publication . Article . 2013


Brake, Laurel; Mussell, James;
Open Access English
  • Published: 01 Jan 2013
  • Publisher: Birkbeck College
  • Country: United Kingdom
When W. T. Stead died on the Titanic he was the most famous Englishman on board. A mass of contradictions and a crucial figure in the history of the British press, Stead was a towering presence in the cultural life of late-Victorian and Edwardian society. In this introduction, we consider Stead as a ‘mass of contradictions’ and offer a few ways in which his prodigious output and activity might be understood.
free text keywords: DA Great Britain, PR English literature, Z004 Books. Writing. Paleography
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4 'The Masterpiece Library - Preliminary Announcement', Review of Reviews, April 1895, p. 386.

5 W. T. Stead, 'Programme', Review of Reviews, January 1890, p. 14; 'Seeking Counsel of the Wise', Borderland, July 1893, p. 7. See also Justin Sausman, 'The Democratisation of the Spook: W. T. Stead and the Invention of Public Occultism', in W. T. Stead: Newspaper Revolutionary, ed. by Brake and others, pp. 149-65.

6 For the most well-known of Stead's endorsement of personality, see 'The Future of Journalism', Contemporary Review, November 1886, pp. 663-79 (p. 663).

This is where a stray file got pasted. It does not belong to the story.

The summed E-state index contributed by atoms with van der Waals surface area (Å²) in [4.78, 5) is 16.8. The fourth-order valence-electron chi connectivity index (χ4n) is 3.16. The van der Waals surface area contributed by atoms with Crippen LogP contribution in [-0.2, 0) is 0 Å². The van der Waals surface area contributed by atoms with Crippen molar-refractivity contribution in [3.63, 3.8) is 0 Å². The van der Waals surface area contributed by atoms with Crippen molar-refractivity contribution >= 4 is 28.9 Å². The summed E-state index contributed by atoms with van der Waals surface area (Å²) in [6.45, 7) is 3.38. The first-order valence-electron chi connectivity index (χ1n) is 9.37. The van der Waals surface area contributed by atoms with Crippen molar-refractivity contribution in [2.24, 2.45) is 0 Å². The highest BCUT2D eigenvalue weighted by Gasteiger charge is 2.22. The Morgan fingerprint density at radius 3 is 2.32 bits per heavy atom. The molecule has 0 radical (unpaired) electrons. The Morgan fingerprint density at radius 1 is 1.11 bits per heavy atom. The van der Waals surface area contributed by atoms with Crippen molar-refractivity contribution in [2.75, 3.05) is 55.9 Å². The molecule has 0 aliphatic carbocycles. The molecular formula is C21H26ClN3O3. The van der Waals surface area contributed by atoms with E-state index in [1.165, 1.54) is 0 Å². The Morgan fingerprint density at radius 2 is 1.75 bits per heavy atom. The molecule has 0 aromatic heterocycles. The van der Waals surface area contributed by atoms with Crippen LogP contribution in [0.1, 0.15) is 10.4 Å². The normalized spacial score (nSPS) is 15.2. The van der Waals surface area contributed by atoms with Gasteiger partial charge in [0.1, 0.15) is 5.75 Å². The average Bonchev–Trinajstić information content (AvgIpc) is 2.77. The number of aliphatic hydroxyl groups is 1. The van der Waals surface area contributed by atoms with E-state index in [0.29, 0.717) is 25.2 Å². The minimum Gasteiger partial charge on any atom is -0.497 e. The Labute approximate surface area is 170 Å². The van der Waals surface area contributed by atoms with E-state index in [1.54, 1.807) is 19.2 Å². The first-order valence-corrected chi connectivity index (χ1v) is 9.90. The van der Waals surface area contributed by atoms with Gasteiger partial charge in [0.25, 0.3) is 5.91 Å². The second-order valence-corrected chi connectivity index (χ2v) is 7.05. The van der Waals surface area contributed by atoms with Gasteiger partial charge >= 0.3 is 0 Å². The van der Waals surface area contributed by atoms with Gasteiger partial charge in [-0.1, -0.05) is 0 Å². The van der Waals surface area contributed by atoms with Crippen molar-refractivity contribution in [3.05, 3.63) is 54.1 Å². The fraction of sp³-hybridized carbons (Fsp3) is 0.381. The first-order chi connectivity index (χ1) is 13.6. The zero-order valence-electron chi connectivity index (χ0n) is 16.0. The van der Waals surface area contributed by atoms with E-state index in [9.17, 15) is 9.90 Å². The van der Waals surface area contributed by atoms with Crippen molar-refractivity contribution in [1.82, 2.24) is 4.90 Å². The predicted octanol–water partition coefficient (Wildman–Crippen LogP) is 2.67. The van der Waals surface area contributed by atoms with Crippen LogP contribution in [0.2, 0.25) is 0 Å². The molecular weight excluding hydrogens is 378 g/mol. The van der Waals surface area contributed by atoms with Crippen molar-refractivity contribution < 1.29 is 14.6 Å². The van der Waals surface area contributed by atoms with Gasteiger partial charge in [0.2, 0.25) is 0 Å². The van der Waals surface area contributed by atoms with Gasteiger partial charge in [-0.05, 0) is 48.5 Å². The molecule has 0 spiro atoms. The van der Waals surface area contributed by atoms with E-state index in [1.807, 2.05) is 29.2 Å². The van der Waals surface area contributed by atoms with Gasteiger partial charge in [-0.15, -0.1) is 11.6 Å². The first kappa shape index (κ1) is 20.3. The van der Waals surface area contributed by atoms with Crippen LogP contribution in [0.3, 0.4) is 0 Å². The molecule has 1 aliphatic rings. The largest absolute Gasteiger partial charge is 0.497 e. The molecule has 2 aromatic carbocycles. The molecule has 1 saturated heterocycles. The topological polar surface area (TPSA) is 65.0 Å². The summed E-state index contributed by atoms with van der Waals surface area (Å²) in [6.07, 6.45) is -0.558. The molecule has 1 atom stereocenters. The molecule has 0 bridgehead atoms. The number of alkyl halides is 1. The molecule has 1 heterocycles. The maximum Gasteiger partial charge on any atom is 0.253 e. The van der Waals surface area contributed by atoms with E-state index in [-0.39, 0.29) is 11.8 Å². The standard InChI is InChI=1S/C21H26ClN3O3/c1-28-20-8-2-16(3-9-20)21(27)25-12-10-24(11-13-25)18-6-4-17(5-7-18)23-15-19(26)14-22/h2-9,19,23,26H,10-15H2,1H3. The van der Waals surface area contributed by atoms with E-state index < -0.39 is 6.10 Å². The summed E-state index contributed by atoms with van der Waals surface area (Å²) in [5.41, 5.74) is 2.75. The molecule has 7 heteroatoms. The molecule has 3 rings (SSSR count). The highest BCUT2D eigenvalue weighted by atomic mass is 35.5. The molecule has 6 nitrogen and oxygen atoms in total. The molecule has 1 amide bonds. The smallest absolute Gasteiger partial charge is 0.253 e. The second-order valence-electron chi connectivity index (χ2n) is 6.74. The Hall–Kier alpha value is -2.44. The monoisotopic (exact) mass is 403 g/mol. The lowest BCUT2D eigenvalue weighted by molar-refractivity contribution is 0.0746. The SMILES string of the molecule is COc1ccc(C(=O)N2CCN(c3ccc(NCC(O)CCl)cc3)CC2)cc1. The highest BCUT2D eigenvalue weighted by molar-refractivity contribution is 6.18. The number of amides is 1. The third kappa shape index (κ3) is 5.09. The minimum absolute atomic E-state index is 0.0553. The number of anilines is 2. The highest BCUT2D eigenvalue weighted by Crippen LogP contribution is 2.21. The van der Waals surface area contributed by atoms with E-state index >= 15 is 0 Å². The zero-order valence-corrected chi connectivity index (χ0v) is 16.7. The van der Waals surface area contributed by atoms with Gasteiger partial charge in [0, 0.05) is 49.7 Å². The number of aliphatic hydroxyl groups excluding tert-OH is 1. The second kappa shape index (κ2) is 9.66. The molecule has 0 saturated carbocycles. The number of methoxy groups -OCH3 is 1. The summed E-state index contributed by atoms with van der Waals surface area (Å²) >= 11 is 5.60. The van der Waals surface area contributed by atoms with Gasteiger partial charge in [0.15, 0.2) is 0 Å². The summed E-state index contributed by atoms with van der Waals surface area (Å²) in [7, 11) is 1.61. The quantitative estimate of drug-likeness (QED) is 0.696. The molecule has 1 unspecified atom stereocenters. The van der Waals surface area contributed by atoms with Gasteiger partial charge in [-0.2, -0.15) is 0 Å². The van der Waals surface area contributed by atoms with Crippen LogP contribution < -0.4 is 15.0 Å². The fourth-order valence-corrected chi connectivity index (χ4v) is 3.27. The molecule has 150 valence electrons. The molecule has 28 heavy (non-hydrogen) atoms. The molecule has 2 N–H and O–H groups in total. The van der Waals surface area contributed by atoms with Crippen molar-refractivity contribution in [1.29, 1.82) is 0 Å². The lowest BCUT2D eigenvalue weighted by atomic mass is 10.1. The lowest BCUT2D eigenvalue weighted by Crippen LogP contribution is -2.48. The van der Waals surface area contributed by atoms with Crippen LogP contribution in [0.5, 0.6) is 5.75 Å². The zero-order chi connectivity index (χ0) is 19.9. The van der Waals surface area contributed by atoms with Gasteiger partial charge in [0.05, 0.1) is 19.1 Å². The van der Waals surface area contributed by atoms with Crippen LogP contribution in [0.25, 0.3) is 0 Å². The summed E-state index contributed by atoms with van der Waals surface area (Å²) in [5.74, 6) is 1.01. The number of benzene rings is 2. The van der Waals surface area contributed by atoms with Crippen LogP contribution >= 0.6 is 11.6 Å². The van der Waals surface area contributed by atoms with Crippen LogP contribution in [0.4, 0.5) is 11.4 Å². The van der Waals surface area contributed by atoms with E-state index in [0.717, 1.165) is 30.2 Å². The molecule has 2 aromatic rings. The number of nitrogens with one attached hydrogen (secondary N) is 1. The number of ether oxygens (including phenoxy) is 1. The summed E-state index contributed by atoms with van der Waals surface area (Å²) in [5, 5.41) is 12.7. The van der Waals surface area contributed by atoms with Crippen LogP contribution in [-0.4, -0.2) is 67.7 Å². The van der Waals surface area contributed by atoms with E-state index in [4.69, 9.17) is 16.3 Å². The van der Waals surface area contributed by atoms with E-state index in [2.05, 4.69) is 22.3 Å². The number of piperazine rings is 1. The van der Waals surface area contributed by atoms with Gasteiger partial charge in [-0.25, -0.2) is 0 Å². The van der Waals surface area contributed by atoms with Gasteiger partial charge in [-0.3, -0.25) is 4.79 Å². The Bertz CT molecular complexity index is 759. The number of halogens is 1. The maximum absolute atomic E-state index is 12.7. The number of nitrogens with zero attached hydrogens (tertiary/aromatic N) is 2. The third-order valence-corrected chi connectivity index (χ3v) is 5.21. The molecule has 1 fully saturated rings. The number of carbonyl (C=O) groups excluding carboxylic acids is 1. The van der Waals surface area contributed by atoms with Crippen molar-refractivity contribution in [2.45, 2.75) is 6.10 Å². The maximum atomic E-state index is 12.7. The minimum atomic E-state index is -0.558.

7 W. T. Stead, 'My Experience in Automatic Writing', Borderland, July 1893, p. 40.

8 See, for instance, Judith R. Walkowitz, City of Dreadful Delight: Narratives of Sexual Danger in LateVictorian London (London: Virago, 1992), p. 126; Roy Jenkins, Sir Charles Dilke: A Victorian Tragedy (London: Fontana, 1968), pp. 234-301.

9 For more on the connections between Stead's occult interests and his journalism see Roger Luckhurst, 'W. T. Stead's Occult Economies', in Culture and Science in the Nineteenth-Century Media, ed. by Louise Henson and others (Aldershot: Ashgate, 2004), pp. 125-35.

10 John Durham Peters, 'Discourse Network 1912', in W. T. Stead: Newspaper Revolutionary, ed. by Brake and others, pp. 166-80.

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